For many years, northern mockingbirds live in monogamous pairs, but there have also been reports of polygyny—one male with multiple females—in certain cases. These birds lay eggs in the spring and early summer, yielding two to four broods annually. To establish their territories, the males arrive prior to the start of the season. They entice women to visit their sites with a series of courtship displays. The males dart about the area, displaying to the females their territory or pursuing them. The males also take to the air to demonstrate their wings. As they put on all of these displays, they call and sing. Building the nest involves both the male and the female. While the female perches on the shrub or tree where the nest is being built to keep an eye out for predators, the male completes the majority of the work. Twigs make up the nest’s exterior, while grasses, dead leaves, moss, or man-made fibers line its interior. The female lays three to five pale blue or greenish eggs that are dotted with dots, and she spends almost two weeks incubating them. The chicks are altricial, which means that they need their parents’ nourishment for a specific amount of time after hatching because they are comparatively defenseless and immobile at birth. The chicks become independent after 10 to 15 days of life, and after a year, they are ready to reproduce.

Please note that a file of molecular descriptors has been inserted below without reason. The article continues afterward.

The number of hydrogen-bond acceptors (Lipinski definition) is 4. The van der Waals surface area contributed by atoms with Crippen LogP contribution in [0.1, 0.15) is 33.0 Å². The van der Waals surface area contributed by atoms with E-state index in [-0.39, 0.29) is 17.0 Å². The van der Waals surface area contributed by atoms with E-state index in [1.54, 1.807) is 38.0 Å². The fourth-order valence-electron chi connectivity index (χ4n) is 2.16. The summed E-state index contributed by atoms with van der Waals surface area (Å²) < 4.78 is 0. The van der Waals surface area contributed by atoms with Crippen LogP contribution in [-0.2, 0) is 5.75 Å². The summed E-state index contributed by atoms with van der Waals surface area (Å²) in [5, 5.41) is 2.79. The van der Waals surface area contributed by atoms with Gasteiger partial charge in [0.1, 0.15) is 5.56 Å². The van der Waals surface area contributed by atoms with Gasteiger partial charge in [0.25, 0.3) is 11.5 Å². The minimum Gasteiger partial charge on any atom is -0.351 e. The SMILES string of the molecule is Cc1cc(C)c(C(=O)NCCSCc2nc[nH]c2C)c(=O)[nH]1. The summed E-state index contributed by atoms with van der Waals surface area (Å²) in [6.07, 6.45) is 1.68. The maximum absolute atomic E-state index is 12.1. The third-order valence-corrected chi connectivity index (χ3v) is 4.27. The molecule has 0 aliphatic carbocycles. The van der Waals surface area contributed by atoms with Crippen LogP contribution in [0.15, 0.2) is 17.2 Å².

Although they are not listed as threatened or endangered, northern mockingbirds are preyed upon, especially in urban areas. Adult birds can become prey for predators like sharp-shinned hawks, great horned owls, and screech owls. Fledglings are taken by domestic cats, red-tailed hawks, and crows. Blue jays, American and fish crows, swallow-tailed kites, red-tailed hawks, snakes, squirrels, and cats all eat the eggs and nestlings. Another concern is severe weather. Winter storms limit the expansion of mockingbirds in their range. The storms have contributed to the population decline in Ohio, Michigan, Minnesota, and probably Quebec. Dry seasons also affect the mockingbird populations in Arizona.